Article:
Patients’ experience of being badly treated in the ambulance service

Patients’ experience of being badly treated in the ambulance service

Marie Ahlenius

Leg Sjuksköterska, Specialistsjuksköterska Ambulanssjukvård

The Swedish healthcare system aims to provide the best care possible, thus fulfilling legal and programme requirements despite the need for reducing costs. This study’s aim has been to acquire deeper understanding of the factors underlying patients’ experience of inappropriate treatment and care or personnel’s problematical attitudes during their contact with the Emergency Medical Services (EMS) (Ambulance Services). This study used a care science perspective. It applied qualitative content analysis, analyzing data for meaning. Data comprised 32 deviation reports or complaints from patients in Stockholm, Sweden in 2014.

Results: Patients at the limit of their self-help experienced acute need for speedy transfer to hospital. Lack of recognition for their suffering caused them to feel badly treated by ambulance personnel.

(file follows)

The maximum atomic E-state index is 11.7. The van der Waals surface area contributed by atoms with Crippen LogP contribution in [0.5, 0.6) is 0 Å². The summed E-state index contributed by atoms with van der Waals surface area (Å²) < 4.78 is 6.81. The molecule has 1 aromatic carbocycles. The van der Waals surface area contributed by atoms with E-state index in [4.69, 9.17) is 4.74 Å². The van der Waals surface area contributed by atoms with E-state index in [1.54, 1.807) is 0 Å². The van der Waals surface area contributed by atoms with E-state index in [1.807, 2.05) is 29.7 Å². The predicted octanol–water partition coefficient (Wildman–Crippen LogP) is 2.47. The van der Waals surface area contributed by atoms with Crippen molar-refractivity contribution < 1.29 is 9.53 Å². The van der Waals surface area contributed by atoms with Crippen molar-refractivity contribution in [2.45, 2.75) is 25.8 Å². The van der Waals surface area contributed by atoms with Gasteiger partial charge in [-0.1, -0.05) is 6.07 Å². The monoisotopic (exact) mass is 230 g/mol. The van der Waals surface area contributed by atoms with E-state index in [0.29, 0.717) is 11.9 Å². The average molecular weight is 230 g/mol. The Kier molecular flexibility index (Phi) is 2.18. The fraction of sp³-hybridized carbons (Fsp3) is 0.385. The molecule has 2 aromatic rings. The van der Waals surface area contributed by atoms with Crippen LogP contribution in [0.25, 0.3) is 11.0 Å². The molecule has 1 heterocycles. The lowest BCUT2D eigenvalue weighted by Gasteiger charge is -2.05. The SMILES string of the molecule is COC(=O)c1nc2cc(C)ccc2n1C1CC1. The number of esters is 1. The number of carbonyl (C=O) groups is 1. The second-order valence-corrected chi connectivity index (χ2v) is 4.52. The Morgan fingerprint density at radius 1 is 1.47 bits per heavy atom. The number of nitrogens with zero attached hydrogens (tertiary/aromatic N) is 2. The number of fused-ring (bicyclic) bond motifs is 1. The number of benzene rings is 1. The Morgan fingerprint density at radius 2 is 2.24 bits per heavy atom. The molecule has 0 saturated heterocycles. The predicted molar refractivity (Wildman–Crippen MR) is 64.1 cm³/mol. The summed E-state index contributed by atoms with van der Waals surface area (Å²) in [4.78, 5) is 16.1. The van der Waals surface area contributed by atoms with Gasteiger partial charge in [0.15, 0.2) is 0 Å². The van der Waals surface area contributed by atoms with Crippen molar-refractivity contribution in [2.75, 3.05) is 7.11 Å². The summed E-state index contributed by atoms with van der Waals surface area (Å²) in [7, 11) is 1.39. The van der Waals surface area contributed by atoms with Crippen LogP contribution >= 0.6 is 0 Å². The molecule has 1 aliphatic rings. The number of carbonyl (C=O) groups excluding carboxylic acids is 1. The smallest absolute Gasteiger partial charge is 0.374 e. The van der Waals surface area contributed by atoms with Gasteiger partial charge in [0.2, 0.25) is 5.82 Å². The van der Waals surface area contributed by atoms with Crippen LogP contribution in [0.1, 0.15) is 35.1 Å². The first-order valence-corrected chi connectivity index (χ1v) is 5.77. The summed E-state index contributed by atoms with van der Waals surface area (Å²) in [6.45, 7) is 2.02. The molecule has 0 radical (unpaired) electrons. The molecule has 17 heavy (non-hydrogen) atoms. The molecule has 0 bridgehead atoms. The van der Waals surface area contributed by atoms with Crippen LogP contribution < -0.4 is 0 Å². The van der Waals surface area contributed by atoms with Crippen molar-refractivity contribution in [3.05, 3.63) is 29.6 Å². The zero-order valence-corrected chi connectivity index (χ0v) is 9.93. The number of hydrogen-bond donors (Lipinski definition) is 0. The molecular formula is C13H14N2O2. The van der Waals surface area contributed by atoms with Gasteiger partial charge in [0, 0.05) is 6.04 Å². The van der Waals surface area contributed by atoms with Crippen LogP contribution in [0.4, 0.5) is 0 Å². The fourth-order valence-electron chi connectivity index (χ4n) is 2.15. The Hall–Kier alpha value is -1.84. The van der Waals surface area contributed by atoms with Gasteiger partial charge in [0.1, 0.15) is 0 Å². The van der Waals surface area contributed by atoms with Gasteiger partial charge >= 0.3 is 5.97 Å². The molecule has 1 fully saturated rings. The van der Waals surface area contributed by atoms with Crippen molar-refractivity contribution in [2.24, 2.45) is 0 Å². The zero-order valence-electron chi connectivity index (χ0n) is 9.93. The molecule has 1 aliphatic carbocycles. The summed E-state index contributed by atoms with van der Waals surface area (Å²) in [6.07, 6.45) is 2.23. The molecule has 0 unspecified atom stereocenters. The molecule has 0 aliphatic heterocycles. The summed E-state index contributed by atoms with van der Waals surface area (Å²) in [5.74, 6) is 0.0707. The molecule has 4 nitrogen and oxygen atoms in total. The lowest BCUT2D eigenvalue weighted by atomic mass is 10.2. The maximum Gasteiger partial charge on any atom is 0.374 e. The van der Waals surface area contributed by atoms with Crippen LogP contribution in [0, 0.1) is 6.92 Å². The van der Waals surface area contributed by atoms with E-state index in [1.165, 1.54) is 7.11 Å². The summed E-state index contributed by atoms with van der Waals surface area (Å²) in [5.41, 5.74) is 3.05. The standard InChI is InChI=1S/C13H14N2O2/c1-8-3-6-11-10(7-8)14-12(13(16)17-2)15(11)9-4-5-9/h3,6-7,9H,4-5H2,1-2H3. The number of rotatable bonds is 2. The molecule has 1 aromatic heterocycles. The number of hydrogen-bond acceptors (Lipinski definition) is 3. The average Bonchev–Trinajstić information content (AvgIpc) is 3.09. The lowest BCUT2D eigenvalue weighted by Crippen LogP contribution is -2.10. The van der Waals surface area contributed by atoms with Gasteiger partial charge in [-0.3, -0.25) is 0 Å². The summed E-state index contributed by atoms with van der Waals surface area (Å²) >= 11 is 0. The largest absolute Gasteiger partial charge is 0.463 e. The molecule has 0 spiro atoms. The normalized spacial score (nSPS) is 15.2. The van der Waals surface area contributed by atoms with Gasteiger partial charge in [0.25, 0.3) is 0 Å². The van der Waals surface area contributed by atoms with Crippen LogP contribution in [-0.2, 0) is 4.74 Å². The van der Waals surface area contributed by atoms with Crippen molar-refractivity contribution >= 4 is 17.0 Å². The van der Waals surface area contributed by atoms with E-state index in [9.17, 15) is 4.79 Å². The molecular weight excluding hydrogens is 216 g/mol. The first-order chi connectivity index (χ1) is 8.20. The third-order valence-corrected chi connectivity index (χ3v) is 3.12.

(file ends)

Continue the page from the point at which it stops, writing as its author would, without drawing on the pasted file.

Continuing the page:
Patients in this study felt objectified and not treated as individual human beings, i.e. they “suffered from care”. Ambulance personnel should avoid patient objectification by establishing an engaged relationship with attentiveness and committal, thus supporting patients’ health processes. The aim of this study has been to draw attention to patients’ experiences of the healthcare they received, in order to be able to improve and maintain healthcare standards, thus guaranteeing continued quality of care. This may be achieved by increasing the awareness of personnel concerning how their attitudes and treatment can influence patient well-being. Information, education and follow-up lead to increased awareness in personnel. The intended result of personnel’s increased awareness is greater well-being and feelings of security for patients.